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Second Honeymoon in the City of Light
Hanif Kureishi’s Late-Life Triumph
Audiences familiar with screenwriter Hanif Kureishi’s work — reference “My Beautiful Laundrette” and “Sammy and Rosie Get Laid” — will want to seek out the author’s latest collaboration with director Roger Michell (“Venus”). They will not be disappointed.
Revisiting their honeymoon in Paris, 30 years later, an elderly married couple — played by stars of British stage-and-television Jim Broadbent and Lindsay Duncan — enjoy a frustrating, romantic, bitey, and emotionally challenging experience that eventually lands them on equal footing.
Broadbent and Duncan play the sixty-something Nick and Meg Burrows with a full range of emotional and intellectual colors that express their struggles as British teachers whose careers have not panned out as they imagined. Nick has just been given walking papers from his tenured professorship at a respected university for some offhand advice he gave to a student. The times have changed. As always, Kureishi keeps his finger on the pulse of generational shifts occurring beneath the feet of his characters, who have to choose whether to stumble, dance, or fall. In Hanif Kureishi’s universe, all foibles are equally lovable.
The quaint hotel Nick and Meg booked isn’t up to Meg’s standards. Their tiny room is notably “beige,” an atmospheric deal-breaker for Meg. Tight personal finances don’t prevent Meg from splurging now that the couple is free of their gloomy UK existence, and their adult son has finally flown the coup. An expensive sightseeing taxi tour around Paris leads the couple to a five-star hotel where they run up an enormous bill while acting like teenagers whenever the mood strikes.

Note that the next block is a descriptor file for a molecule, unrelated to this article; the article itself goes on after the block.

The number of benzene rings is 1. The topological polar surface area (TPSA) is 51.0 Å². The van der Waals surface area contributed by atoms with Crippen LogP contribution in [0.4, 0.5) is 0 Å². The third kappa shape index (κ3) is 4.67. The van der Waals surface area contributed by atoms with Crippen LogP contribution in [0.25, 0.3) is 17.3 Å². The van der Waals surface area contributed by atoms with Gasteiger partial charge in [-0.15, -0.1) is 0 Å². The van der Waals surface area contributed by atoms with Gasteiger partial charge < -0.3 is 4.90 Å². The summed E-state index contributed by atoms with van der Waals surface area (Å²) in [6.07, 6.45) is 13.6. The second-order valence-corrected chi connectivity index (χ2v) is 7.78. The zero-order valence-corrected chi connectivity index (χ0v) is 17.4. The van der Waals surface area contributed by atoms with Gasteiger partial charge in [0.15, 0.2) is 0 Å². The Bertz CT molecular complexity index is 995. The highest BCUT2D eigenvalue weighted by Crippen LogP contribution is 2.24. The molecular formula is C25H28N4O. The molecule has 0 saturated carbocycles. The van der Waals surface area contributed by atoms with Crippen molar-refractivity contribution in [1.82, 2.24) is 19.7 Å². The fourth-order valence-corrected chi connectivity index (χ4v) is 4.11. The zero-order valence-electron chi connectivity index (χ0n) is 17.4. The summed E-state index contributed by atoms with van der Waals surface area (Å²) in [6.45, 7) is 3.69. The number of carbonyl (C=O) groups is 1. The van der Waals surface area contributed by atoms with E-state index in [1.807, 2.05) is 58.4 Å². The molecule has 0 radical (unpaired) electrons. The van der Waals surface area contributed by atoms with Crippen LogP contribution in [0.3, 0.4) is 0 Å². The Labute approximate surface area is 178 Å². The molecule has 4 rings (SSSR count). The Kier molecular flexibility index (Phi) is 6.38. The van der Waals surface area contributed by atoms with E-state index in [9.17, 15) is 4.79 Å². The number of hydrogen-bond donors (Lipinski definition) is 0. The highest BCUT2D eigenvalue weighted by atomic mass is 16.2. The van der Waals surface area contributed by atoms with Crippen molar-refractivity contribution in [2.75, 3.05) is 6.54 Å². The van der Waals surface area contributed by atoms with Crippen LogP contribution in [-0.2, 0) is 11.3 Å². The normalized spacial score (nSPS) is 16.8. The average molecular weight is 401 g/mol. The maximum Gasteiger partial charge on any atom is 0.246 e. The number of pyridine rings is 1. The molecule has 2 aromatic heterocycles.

Running out on an expensive restaurant tab presents a challenging adventure — especially for Meg, who is hell-bent to sew at least a few wild oats while basking in the glow of the City of Light. Nick would just as soon settle for a little romp between the sheets with his wife. But Meg is not as amorously inspired, at least not toward her husband, even when he dutifully tries a bit of fetishistic worship.
Jeff Goldblum all but steals the movie as Morgan, an expat former classmate of Nick’s from their days at Cambridge together. Morgan is everything Nick isn’t — notably, a successful writer with a much younger wife. Goldblum’s hyper-intellectual character is so full of himself that you half-expect him to start swinging from lampposts. Morgan’s energetic influence is inciting if not entirely infectious.
The poignant nature of Nick’s late-life-crisis comes to a boil during a party at Morgan’s well-appointed apartment over dinner where Morgan’s ignored teenaged son (Olly Alexander) is in attendance. Nick delivers a devastating monologue about his dire state of being at the dinner table. He speaks some harsh truths on behalf of several generations regarding the 21st century atmosphere of ineffable bleakness. The brilliantly written dialogue stings and soars. Nick is a man of substance and power after all.
“Le Week-End” articulates a nostalgic sense of romantic aspiration without ever giving in to sentiment. Sophisticated, yet pitched in a lighthearted tone, the film packs more thematic heft than it discloses on face value. Comedy and tragedy wear the same mask in the city that best represents romantic love. Just as with Paris, you’ll want to revisit “Le Week-End.”
Rated R. 93 mins.
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